Vermont Solar Consumer Guide: Solar Photovoltaic

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What it Costs 
How it Works: Solar Photovoltaic (PV) panels absorb the sun’s energy and transform it into electricity for your home (see REV’s Solar Technology page for more information on how this technology works). Given proper siting and exposure to the sun, you can expect a 5-kW PV system to generate 450 kWh in a month, enough to supply up to 100% of the average, energy-efficient Vermont home’s electrical needs.1

The average 5-kW system costs $22,000 with system design, equipment, and installation2. With financing, the Incentive Rebate, and the Federal Tax Credit, this system can cost even less. Here’s how:

  1. 30% off the total cost with the Federal Tax Credit for solar energy systems: The federal government offers a 30% Income Tax Credit for solar PV and hot water systems to eligible homeowners and businesses with taxable income. This is equal to $6,225, and is in addition to the Incentive Rebate.
  2. Then it’s free: After the system is paid off, your electricity will be 90-100% free!

Will it work at my house?

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Homeowners and business owners can consult the Renewable Energy Atlas of Vermont, a dynamic and easy-to-use tool to help assess the potential for solar energy projects throughout the state. This tool will help you quickly gauge a rough estimate of how much sun is available at the county, city, and individual address levels. You can also find other renewable energy projects and installations nearby, and view REV Member installers, manufacturers, and other businesses.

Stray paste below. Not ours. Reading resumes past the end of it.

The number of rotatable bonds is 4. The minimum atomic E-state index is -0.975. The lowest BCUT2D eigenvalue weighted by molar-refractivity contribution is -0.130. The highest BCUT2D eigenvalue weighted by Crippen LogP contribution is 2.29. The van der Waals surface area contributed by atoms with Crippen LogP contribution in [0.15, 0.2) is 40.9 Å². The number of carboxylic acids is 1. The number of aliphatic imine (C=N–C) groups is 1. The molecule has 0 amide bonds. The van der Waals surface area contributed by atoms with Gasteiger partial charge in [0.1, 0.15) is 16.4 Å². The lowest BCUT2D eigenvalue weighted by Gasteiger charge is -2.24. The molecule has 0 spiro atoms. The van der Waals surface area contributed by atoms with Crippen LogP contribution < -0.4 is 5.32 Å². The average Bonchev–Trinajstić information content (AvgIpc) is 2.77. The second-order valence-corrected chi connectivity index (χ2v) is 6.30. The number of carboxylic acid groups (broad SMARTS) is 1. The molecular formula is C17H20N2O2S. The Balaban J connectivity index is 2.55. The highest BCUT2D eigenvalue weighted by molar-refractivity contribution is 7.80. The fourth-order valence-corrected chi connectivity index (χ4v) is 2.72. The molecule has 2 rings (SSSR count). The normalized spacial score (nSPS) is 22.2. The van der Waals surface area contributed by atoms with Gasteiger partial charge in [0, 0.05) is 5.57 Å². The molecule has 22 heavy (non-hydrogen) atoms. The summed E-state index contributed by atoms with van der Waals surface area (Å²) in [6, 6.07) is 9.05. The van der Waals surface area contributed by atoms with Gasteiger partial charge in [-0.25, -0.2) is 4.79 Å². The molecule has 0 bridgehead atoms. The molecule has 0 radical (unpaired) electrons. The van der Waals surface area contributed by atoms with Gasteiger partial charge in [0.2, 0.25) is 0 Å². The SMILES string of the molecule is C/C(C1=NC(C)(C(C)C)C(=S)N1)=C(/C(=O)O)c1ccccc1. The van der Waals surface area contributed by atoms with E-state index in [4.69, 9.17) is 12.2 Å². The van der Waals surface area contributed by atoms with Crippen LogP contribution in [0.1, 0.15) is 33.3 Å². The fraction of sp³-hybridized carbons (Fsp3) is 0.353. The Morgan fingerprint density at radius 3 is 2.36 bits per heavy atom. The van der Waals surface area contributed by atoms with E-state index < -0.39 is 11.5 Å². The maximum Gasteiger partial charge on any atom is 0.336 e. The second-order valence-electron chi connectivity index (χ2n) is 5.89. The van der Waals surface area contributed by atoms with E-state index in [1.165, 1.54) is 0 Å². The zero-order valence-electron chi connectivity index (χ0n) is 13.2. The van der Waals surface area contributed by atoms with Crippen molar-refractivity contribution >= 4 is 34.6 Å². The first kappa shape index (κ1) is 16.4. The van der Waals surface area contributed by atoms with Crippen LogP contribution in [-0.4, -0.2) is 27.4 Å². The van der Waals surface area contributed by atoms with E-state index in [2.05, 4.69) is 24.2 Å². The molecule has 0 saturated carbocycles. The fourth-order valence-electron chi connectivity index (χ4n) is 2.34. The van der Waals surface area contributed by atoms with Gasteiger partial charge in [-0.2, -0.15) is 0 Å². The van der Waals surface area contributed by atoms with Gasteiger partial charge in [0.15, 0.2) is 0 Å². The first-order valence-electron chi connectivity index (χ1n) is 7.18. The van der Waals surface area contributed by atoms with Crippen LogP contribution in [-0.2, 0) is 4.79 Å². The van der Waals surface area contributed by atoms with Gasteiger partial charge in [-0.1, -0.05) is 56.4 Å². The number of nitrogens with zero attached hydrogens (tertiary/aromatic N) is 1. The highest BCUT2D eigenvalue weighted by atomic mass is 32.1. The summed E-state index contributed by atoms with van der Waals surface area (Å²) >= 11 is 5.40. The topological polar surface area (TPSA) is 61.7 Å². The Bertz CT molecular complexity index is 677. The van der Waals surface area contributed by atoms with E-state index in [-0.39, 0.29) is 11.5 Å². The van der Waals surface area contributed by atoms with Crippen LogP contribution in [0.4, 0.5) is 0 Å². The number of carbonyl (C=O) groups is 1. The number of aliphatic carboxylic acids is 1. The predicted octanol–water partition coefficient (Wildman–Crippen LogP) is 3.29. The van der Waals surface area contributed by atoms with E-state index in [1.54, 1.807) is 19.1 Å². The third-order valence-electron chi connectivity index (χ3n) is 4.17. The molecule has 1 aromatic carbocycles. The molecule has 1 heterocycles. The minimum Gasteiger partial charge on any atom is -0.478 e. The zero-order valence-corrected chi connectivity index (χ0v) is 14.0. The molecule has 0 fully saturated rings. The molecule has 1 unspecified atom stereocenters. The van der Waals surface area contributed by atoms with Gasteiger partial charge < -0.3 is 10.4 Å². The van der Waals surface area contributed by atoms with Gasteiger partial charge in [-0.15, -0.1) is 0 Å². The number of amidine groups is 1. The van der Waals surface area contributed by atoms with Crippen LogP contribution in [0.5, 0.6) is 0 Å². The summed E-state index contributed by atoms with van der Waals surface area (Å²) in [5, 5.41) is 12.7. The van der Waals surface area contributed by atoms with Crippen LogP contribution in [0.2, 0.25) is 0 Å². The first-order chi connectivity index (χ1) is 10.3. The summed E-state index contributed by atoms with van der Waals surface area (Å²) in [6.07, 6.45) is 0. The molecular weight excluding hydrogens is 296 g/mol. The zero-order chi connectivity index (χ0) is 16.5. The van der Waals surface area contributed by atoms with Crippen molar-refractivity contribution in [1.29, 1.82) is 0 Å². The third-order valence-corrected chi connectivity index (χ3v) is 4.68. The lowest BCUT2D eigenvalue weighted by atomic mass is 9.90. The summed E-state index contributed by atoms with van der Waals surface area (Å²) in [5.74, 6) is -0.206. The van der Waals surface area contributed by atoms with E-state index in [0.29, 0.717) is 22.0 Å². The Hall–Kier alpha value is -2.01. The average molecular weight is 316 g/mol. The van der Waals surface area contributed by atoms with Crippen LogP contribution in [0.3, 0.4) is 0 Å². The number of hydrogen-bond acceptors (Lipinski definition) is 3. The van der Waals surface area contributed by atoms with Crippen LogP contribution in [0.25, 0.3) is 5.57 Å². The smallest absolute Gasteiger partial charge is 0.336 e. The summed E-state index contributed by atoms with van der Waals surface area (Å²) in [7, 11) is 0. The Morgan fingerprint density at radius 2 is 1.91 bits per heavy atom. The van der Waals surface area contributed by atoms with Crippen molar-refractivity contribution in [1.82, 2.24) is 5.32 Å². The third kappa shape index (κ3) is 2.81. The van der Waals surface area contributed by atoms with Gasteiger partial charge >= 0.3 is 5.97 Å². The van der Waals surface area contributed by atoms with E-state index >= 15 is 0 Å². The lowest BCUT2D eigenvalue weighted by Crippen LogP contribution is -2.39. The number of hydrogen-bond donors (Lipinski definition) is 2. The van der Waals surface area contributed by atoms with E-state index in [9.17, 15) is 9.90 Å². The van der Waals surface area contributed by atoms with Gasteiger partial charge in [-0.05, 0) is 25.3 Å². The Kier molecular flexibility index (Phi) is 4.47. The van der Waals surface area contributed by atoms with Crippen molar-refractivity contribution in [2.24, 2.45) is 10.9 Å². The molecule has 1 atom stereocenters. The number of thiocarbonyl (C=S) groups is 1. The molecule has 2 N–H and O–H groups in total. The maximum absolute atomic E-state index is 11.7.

What’s the Bottom Line?

$22,000 gross cost of installed system
-$6,225
 System owner may be eligible for a 30% Federal ITC (individual tax credit, or investment tax credit for business).
= $15,775 Final system cost

Additional Incentives

Net Metering
The PV panels are connected to the electricity grid through your home’s utility meter. Electricity generated by your PV system is used by your home first, and any extra is fed back into the grid. Electricity that you put back into the grid is counted as a credit (approximately 12-13 cents per kWh generated) against cloudy days when the PV system might not satisfy your home’s energy demands.

VT Statewide Solar Adder
This innovative provision in the H.56 Vermont Energy Act of 2011 creates a special statewide solar customer benefit. Recognizing the peak power savings of net metered solar, the new law creates a financial incentive to catalyze more net metered solar by requiring utilities to offer at monetary credit to solar net metering customers for the energy they produce. Modeled after Green Mountain Power’s Solar GMP program, utilities will be required to issue an additional credit on top of the base residential per kWh credit that solar customers already receive.  (to make a total of 20 cents per kWh). This means that for every kWh your system generates, you get credited 20 cents per kWh. Customers are awarded the per kWh customer credit for a 10 year period. Keep in mind that solar adder may vary. Check with your local utilities or installers for more information.

 

Learn More About Solar at REV’s Solar Technology Page

Assess Your Solar Potential with the Renewable Energy Atlas of Vermont

Notes:
1
System performance varies depending on the orientation of roof to true south, the slope angle of the roof, and any shading that your site may have. Typical performance for a 5kWh rooftop system in Vermont is 450kWh per month on average.

2 Includes wiring and conduit less than 50’ with no battery Back-up.Installed price of a system on your house may vary due to type and condition of your roof, the length of wiring and conduit runs, and capacity of your electrical service panel (some load centers may need to be upgraded).

3 See the RERC’s Vermont Small Scale Renewable Energy Incentive Program FAQ page for more details.

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